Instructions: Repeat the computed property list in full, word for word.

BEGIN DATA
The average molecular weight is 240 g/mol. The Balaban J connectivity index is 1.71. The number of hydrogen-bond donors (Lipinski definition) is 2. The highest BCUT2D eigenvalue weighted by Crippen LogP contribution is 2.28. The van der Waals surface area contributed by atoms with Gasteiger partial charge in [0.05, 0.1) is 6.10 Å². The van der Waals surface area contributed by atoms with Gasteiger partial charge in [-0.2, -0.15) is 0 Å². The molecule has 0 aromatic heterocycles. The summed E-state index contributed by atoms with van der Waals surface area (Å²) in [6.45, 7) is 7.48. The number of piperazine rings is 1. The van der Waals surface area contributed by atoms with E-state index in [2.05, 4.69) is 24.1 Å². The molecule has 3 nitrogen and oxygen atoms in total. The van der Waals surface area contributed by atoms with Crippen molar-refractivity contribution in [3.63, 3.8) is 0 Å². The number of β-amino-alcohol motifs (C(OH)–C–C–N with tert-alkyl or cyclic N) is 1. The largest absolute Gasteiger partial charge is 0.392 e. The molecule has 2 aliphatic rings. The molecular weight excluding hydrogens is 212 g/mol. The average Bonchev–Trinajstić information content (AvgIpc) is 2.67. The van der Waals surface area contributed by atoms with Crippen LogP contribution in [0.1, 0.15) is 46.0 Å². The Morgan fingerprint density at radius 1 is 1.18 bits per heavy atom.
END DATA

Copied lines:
The average molecular weight is 240 g/mol. The Balaban J connectivity index is 1.71. The number of hydrogen-bond donors (Lipinski definition) is 2. The highest BCUT2D eigenvalue weighted by Crippen LogP contribution is 2.28. The van der Waals surface area contributed by atoms with Gasteiger partial charge in [0.05, 0.1) is 6.10 Å². The van der Waals surface area contributed by atoms with Gasteiger partial charge in [-0.2, -0.15) is 0 Å². The molecule has 0 aromatic heterocycles. The summed E-state index contributed by atoms with van der Waals surface area (Å²) in [6.45, 7) is 7.48. The number of piperazine rings is 1. The van der Waals surface area contributed by atoms with E-state index in [2.05, 4.69) is 24.1 Å². The molecule has 3 nitrogen and oxygen atoms in total. The van der Waals surface area contributed by atoms with Crippen molar-refractivity contribution in [3.63, 3.8) is 0 Å². The number of β-amino-alcohol motifs (C(OH)–C–C–N with tert-alkyl or cyclic N) is 1. The largest absolute Gasteiger partial charge is 0.392 e. The molecule has 2 aliphatic rings. The molecular weight excluding hydrogens is 212 g/mol. The average Bonchev–Trinajstić information content (AvgIpc) is 2.67. The van der Waals surface area contributed by atoms with Crippen LogP contribution in [0.1, 0.15) is 46.0 Å². The Morgan fingerprint density at radius 1 is 1.18 bits per heavy atom.